Business Valuations | Charltons
Accounting & tax
Business Strategy
Self Managed Super
Tax Specialisation


Partnering with you in the structure and management of your business is one of the core services available at Charltons. We are dedicated to supporting your potential.

At Charltons, we’ve recently begun offering a new pillar to our list of services: Business Valuations. It’s vitally important that you understand the true value of the company that you’ve created, as an asset. Being aware of the worth that you have created, and which areas of your business are the most valuable to you can help you make decisions about your finances, your cashflow, your future plans and even your personal life.

We’ve worked with many businesses to establish their valuation and build a detailed report that can guide these decisions. Our team of forensic and chartered accountants have the expertise to understand your business and understand its value.

A Business Valuation may be a key service for you if you are:

  1. Purchasing a business
  2. Selling your share of a business
  3. Selling your entire business
  4. Applying for a business loan
  5. Evaluating your own net worth.
  6. Courting investors

A business valuation can also be important for probate purposes in a Deceased Estate, and for the matters before the Family Court in the case of a Marriage Breakdown.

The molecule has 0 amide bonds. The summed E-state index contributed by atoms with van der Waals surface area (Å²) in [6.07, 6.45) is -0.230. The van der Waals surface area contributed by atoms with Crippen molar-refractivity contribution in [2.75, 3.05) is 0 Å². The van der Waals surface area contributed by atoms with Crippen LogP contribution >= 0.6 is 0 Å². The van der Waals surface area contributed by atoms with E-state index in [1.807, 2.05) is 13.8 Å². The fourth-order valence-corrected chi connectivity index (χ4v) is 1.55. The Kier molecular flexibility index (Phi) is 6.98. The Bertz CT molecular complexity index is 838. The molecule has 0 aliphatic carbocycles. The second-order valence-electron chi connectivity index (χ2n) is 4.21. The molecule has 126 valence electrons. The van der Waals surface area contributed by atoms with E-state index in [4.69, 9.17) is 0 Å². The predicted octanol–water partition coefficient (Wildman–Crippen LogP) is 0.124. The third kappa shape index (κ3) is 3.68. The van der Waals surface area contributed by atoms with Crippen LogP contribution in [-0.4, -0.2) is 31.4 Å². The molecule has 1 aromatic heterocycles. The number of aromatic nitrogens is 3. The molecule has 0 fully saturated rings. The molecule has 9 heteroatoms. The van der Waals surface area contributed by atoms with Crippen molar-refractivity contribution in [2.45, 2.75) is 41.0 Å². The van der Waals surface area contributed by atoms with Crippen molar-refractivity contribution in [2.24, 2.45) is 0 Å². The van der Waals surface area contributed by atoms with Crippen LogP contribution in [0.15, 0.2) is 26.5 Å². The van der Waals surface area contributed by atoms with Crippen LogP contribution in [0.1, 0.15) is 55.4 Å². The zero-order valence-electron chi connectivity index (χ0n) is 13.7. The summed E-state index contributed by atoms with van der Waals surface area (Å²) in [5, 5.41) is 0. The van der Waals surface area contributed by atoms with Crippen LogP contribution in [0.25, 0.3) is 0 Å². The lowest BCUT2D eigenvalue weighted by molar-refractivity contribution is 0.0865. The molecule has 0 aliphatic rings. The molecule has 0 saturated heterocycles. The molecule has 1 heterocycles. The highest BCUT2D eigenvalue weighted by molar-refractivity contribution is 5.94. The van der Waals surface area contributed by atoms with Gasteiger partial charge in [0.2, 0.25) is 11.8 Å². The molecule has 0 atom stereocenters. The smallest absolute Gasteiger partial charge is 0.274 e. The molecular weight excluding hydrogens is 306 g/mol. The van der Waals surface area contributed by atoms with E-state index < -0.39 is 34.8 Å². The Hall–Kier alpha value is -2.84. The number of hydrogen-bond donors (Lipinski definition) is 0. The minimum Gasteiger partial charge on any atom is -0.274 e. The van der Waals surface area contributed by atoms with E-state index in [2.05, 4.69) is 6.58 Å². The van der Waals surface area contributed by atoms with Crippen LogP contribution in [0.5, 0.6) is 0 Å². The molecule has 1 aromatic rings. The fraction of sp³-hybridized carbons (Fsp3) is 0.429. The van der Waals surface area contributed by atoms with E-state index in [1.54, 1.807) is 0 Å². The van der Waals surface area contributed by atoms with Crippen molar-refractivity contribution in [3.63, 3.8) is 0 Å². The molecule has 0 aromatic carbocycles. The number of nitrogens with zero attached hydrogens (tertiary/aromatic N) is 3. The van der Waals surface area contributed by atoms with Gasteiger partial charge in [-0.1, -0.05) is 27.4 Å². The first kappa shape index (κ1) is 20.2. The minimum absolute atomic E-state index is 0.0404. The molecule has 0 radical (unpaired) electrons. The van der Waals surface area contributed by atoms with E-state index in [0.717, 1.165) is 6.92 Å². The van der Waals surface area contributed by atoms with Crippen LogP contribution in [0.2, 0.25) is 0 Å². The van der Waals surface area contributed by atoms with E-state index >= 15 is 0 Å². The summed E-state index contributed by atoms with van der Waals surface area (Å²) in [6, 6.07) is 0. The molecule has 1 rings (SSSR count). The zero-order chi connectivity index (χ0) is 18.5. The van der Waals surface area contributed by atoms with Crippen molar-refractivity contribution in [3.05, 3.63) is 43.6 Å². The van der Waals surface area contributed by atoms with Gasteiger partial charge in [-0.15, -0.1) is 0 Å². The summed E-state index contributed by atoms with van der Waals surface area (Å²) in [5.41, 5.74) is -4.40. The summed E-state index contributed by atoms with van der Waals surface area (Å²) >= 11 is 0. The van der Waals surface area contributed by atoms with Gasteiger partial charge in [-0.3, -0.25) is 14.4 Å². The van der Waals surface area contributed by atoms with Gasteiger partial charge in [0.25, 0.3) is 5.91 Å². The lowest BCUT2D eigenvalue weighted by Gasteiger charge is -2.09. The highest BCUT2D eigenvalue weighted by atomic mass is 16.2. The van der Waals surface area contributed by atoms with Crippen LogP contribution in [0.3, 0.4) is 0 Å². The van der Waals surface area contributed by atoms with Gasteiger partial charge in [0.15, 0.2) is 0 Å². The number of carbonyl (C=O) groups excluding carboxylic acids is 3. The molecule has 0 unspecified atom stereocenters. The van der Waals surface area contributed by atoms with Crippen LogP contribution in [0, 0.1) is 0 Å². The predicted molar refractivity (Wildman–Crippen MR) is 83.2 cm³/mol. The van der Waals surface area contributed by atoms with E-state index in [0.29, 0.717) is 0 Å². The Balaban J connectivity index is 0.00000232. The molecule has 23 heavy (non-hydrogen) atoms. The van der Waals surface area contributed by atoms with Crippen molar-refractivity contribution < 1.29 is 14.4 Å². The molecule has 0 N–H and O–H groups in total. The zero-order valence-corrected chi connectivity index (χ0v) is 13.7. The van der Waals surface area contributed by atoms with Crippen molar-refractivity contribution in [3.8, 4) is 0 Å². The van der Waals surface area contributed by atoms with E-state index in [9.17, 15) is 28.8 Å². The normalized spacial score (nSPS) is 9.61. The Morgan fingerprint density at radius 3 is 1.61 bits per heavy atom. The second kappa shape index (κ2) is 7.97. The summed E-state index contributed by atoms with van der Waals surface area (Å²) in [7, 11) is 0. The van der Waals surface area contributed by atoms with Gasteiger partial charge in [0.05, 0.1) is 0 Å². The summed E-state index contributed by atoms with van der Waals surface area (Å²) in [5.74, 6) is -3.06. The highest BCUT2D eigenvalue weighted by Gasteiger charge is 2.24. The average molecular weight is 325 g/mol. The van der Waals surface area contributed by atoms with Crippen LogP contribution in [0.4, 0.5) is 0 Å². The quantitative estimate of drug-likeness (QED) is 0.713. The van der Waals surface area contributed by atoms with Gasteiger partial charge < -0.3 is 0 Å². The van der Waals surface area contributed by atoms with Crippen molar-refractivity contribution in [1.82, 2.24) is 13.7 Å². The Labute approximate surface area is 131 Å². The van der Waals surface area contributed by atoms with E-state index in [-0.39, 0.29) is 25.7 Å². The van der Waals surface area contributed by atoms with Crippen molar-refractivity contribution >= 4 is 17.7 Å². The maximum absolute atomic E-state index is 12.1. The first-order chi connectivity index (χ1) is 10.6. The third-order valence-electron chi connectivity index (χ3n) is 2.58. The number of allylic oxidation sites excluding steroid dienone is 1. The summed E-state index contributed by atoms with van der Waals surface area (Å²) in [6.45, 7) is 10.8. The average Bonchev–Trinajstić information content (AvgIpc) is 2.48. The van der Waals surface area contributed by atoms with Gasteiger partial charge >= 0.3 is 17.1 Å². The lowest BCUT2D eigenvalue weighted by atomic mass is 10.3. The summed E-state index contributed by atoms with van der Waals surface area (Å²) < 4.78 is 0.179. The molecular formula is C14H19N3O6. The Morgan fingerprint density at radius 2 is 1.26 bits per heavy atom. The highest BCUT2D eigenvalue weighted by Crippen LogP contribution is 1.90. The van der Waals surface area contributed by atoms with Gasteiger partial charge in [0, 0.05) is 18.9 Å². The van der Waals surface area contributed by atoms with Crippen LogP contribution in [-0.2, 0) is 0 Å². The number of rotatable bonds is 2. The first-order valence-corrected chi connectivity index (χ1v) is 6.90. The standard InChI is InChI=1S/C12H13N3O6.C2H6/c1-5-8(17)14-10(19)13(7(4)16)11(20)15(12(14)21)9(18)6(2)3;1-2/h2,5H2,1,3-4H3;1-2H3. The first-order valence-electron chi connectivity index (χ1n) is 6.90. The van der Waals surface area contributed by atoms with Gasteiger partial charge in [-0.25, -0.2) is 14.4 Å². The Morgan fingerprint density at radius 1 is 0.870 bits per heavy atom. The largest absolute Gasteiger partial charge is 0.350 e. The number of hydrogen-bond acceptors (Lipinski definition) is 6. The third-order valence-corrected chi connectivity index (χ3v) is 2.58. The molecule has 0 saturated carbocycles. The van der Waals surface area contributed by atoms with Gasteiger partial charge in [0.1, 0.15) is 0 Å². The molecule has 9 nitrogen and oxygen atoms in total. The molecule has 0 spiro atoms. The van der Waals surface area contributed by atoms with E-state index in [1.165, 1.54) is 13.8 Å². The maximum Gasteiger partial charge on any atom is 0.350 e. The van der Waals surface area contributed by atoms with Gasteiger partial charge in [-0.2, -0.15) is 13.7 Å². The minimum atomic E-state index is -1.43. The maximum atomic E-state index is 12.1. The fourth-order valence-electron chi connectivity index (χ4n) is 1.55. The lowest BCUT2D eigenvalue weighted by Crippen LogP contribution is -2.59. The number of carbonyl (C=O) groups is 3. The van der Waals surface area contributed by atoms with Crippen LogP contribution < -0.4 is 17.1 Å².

Some of the key questions in a Business Valuation can include:

  • What has the annual turnover been?
  • What is the market value of the business’ assets?
  • What liabilities or debts does the business have?
  • Is the business making a profit?
  • Is there enough capital or cash flow to keep the business healthy?

We’ll answer each of these questions and more as we build your Business Valuation and help you to gain a clearer picture of your standing and your company’s healthy. To get started, call Charltons on: (02) 8267 6666

  • Case study

    A recently established real estate management business was operated out of a company with two individual shareholders who were the principals and face of the business. Due to differing objectives, there was a need to split the business with each individual principal taking their respective share. Various legal documents were drafted including a business sale agreement.

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